There are four difficulty settings in Guilty Party, all of which save Novice must be unlocked by playing through Story Mode. The only real difference between the settings is the time limit. The fact that only the time limit changes on higher difficulty actually shows some development mistakes by Wide Load as there are some puzzles that are nearly impossible for a child to do on these levels, and even an adult such as myself who grew up with button mashers like Track and Field or various Shoot ‘Em Ups can barely get past them. It’s a generic time limit for each difficulty setting, yet some mini-games are such that they are designed in such a way that there is a minimum time that they can be beaten in. As such, it will probably not surprise you to learn that these two overlap on occasion, giving you a mini game that can only be done on “Super Sleuth” or “Diabolical” through a miracle like having the answer right there in front of you the second the puzzle starts up. You can compound this issue further with the fact several puzzles either have a poor description of what you should be doing and/or the wonky controls and Wiimote detection issues, and the end result is a poorly balanced game. On the opposite end of the spectrum is “Novice”, which gives you such a large time limit that the only way you can lose is through the aforementioned poor controls of certain games. Ugh.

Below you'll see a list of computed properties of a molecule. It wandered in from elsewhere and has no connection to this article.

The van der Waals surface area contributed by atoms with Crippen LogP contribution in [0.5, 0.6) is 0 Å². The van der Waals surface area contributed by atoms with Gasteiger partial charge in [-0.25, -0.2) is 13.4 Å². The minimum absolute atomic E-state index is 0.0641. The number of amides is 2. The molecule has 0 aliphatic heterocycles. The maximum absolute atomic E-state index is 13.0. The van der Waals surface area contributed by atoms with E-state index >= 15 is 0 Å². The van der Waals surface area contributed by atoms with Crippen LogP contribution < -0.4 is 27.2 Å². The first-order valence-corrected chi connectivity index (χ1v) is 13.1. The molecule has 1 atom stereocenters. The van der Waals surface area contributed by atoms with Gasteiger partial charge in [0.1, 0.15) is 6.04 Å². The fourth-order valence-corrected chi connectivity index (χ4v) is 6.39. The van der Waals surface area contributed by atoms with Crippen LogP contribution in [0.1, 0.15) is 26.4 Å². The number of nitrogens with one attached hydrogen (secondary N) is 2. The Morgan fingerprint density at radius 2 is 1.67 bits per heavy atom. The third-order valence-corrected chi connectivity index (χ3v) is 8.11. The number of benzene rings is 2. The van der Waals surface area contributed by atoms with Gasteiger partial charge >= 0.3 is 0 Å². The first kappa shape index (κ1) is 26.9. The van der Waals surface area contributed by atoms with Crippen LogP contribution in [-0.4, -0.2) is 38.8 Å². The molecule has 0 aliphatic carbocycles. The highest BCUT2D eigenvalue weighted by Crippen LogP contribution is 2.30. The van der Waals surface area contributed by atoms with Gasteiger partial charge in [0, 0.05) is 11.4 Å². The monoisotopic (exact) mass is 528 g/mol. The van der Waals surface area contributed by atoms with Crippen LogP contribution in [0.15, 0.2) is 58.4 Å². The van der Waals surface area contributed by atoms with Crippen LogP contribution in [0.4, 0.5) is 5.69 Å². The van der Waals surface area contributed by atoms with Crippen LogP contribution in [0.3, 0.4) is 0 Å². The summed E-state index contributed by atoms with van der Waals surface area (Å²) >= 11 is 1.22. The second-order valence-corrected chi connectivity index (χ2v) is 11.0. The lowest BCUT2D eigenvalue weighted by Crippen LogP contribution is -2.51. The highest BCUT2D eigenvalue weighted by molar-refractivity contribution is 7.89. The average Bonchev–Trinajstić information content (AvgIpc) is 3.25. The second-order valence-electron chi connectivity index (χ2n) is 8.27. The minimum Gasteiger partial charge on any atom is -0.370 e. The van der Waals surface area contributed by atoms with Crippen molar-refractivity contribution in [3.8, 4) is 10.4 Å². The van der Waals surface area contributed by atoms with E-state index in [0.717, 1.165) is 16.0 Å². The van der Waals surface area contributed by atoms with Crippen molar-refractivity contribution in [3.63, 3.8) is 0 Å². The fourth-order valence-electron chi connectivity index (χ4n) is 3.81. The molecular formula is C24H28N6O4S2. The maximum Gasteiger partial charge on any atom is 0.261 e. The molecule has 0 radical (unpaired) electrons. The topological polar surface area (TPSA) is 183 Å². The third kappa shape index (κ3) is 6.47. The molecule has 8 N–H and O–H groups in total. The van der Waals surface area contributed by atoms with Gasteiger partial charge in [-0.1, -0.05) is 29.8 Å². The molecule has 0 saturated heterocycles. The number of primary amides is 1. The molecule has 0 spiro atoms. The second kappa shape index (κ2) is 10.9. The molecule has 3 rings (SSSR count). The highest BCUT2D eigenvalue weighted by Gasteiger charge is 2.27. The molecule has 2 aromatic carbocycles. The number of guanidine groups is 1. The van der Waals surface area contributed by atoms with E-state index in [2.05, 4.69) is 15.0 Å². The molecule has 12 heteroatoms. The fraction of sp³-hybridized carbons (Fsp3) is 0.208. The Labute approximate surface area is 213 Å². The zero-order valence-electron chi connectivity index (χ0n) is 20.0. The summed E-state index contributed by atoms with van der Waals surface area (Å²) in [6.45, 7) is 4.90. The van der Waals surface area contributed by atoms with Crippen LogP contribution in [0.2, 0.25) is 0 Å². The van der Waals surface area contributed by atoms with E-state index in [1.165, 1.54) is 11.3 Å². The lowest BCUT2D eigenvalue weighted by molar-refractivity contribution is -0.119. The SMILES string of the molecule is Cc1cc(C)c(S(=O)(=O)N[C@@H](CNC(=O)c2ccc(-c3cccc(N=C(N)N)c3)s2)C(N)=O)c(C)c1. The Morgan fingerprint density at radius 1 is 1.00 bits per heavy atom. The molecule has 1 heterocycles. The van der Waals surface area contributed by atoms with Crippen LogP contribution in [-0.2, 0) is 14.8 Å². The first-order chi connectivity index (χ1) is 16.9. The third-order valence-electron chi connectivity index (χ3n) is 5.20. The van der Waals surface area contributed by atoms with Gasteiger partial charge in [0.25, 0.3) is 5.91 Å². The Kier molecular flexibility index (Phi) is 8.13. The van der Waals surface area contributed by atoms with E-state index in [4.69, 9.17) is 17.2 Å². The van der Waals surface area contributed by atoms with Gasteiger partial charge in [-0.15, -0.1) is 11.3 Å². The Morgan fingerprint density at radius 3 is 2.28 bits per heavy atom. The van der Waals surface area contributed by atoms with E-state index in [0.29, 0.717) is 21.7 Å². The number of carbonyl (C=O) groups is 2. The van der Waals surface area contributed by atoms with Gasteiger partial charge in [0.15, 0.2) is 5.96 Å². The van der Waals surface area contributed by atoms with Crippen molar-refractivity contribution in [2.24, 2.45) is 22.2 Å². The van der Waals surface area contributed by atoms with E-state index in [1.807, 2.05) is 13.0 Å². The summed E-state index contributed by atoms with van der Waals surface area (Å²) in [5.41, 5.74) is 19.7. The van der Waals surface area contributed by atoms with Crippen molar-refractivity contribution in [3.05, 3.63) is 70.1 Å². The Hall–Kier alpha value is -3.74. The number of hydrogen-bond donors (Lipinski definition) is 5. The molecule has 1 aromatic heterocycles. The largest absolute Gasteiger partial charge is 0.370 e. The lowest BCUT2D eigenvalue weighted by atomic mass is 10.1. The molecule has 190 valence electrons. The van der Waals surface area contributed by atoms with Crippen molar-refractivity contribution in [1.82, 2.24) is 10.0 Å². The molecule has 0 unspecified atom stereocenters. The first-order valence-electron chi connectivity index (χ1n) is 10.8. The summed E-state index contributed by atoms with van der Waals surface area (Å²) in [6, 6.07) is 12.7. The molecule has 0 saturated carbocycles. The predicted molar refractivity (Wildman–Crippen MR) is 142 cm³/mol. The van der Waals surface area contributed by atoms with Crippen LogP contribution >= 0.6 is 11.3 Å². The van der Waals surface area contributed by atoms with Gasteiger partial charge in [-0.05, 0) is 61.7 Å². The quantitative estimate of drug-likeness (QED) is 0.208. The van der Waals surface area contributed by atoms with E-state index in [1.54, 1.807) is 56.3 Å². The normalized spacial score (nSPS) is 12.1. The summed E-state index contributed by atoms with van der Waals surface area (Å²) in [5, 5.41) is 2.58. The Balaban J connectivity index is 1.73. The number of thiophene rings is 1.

Much like with the gameplay issues, Guilty Party could have used some better balancing. Just cutting a time limit isn’t a proper increase of challenge, and sometimes, due to the length of a mini game, the time limit makes things almost impossible on higher levels. Again, poorly done here.